Digital buyers, cable creativity lift Mipcom mood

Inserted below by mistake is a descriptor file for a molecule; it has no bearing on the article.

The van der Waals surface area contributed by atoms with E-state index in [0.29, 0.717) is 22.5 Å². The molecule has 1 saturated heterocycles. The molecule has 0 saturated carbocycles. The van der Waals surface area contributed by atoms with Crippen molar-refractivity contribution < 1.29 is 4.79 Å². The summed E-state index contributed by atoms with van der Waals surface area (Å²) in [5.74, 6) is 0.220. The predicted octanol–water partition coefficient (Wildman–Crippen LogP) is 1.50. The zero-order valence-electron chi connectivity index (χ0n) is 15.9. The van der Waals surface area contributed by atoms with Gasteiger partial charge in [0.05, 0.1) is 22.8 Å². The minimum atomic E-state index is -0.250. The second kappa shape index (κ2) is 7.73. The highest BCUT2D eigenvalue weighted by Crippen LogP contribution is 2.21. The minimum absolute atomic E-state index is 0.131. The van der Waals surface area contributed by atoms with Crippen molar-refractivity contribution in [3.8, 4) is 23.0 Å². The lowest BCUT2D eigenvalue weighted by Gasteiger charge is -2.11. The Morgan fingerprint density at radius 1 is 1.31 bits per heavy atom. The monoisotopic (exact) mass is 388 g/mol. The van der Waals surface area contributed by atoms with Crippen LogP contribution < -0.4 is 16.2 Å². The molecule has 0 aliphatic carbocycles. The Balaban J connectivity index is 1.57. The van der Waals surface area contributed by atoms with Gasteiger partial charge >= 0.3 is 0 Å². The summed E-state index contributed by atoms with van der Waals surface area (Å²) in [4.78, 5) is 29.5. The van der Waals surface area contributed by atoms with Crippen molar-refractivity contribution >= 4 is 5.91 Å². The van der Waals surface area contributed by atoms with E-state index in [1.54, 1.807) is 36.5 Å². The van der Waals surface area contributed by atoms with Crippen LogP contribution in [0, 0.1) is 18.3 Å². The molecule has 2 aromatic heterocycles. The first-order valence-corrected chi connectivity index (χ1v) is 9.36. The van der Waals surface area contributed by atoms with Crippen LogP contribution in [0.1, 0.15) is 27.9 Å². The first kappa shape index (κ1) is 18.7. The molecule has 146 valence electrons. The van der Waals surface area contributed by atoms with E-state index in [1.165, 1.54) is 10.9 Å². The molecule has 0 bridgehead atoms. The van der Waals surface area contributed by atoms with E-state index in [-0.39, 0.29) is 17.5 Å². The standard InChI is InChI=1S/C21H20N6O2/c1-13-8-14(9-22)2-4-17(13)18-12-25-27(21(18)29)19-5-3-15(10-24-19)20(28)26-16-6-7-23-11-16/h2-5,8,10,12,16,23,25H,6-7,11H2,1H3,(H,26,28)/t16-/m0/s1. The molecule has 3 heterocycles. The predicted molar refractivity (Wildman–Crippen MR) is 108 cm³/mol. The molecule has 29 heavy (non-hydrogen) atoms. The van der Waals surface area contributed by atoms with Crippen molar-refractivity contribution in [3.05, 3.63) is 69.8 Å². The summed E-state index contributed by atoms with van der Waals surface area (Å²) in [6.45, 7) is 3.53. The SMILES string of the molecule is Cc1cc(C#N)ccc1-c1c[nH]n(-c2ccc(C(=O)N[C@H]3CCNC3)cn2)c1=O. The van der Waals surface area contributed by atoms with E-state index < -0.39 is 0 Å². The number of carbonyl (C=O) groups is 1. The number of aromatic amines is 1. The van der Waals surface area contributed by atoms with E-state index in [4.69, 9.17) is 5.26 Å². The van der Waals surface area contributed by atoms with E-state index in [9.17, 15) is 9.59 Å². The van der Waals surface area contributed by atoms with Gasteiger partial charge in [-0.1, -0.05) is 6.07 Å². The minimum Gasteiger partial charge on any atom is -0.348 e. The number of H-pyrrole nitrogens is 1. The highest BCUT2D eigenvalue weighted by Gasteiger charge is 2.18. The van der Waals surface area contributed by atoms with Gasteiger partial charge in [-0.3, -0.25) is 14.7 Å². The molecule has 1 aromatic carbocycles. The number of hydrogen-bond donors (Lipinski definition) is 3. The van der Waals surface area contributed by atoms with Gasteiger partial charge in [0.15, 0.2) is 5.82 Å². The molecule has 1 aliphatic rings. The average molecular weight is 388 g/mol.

CANNESAs the Mipcom sales mart wrapped on Thursday, it turned out that it was Harvey Weinstein’s keynote speech that best captured the mood of the market, confirming that despite a mixed economic picture, the global TV biz continues to motor quickly ahead. “TV is such an exciting area at the moment and movies are shrinking to some extent. So it’s the right time for us to get into TV in a big way,” the Weinstein Co. co-chair emphasized on Tuesday. Thomas Dey, CEO of U.K. investment bank About Corporate Finance, called the market “one of the most exciting I’ve ever seen. The growth of U.S. cable is triggering a culture of growth, which was evident at Mipcom. “TV used to be the poor cousin of film. That is no longer the case.” U.S. majors struck a high profile at Mipcom. Newly promoted CBS Studios Intl. topper Armando Nunez? said, “I don’t want to sound like an obnoxious studio executive, but there are two kinds of clients: one that has deals with CBS and one that wants to have deals with CBS.” Hubris of this kind may ultimately lead to a sea change in the eco-system of the global TV biz, where digital players like YouTube and Netflix are emerging as serious content partners and rivals to the incumbent giants. Organizers Reed Midem claimed 500 digital buyers were among the 12,000 or so industryites at the confab. As former CW head Dawn Ostroff, now prexy of entertainment at Conde Nast, warned Mipcom- goers, “Cable forced the broadcast networks to raise their game. Now digital is upping the ante further.” Mipcom’s line-up of speakers, talent and screenings impressed mart attendees. Kevin Spacey, hyping the first batch of Netflix’s 26-part remake of Brit TV drama “House of Cards,” and Jane Campion, promoting her first TV skein “Top of the Lake,” commissioned by the BBC and Sundance, were among industry players joining Weinstein in Cannes. They all agreed on one thing — that high-end TV’s creativity is every bit the equal of what the film biz offers. Studiocanal international sales topper Harold Van Lier, said, “Even though we are ambitiously growing our slate of films, the theatrical world has shrunk and is very tough. “In comparison, there is so much going on here and above all there is that invigorating sense of a dynamic and growing market full of quality content.” Other high-profile dramas at the mart included FX’s 1980s Cold War skein “The Americans” and Sundance’s “Rectify,” distributed by ITV Studios. Period pieces remain in the fore. “Everyone would love another ‘Downton Abbey,'” Wright said. Aside from Weinstein’s ambitious take on “Marco Polo,” pirate dramas were also sailing the high seas of Mipcom. Among the titles were Starz’s “Black Sails” and NBC’s “Crossbones.” But even the biggest distributors know they are still struggling to make headway in challenged economies like Spain and Greece. Said one Hollywood major, “It doesn’t matter if you’re big or small, many of the Eurozone markets remain very tough.” Despite that, U.K. satcaster BSkyB’s controller of acquisitions, Sarah Wright, detected an upbeat mood at the Palais. She said, “It’s been a buoyant market. It feels like the recession is lifting a little.”
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